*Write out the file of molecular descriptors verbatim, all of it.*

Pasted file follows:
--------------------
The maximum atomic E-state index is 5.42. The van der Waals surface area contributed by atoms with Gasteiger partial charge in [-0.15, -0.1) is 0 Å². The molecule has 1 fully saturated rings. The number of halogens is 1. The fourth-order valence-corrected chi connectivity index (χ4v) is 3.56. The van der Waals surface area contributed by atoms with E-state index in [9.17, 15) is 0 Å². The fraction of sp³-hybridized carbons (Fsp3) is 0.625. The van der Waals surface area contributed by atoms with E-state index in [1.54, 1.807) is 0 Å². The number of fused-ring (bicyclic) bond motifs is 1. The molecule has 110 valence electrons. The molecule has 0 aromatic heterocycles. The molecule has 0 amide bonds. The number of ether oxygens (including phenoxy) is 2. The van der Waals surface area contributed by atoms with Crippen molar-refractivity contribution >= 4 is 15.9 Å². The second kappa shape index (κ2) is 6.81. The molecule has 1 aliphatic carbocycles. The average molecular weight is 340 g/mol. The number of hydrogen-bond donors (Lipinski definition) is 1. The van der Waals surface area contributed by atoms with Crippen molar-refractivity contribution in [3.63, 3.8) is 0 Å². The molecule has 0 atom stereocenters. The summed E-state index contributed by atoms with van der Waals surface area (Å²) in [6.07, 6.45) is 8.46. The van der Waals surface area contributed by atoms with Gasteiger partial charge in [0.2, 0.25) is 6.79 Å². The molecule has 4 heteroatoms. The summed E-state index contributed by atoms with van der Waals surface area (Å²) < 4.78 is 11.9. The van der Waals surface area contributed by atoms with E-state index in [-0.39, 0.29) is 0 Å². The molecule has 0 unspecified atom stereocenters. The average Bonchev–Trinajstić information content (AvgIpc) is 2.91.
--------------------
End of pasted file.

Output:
The maximum atomic E-state index is 5.42. The van der Waals surface area contributed by atoms with Gasteiger partial charge in [-0.15, -0.1) is 0 Å². The molecule has 1 fully saturated rings. The number of halogens is 1. The fourth-order valence-corrected chi connectivity index (χ4v) is 3.56. The van der Waals surface area contributed by atoms with E-state index in [9.17, 15) is 0 Å². The fraction of sp³-hybridized carbons (Fsp3) is 0.625. The van der Waals surface area contributed by atoms with E-state index in [1.54, 1.807) is 0 Å². The number of fused-ring (bicyclic) bond motifs is 1. The molecule has 110 valence electrons. The molecule has 0 aromatic heterocycles. The molecule has 0 amide bonds. The number of ether oxygens (including phenoxy) is 2. The van der Waals surface area contributed by atoms with Crippen molar-refractivity contribution >= 4 is 15.9 Å². The second kappa shape index (κ2) is 6.81. The molecule has 1 aliphatic carbocycles. The average molecular weight is 340 g/mol. The number of hydrogen-bond donors (Lipinski definition) is 1. The van der Waals surface area contributed by atoms with Crippen molar-refractivity contribution in [3.63, 3.8) is 0 Å². The molecule has 0 atom stereocenters. The summed E-state index contributed by atoms with van der Waals surface area (Å²) in [6.07, 6.45) is 8.46. The van der Waals surface area contributed by atoms with Gasteiger partial charge in [0.2, 0.25) is 6.79 Å². The molecule has 4 heteroatoms. The summed E-state index contributed by atoms with van der Waals surface area (Å²) < 4.78 is 11.9. The van der Waals surface area contributed by atoms with E-state index in [-0.39, 0.29) is 0 Å². The molecule has 0 unspecified atom stereocenters. The average Bonchev–Trinajstić information content (AvgIpc) is 2.91.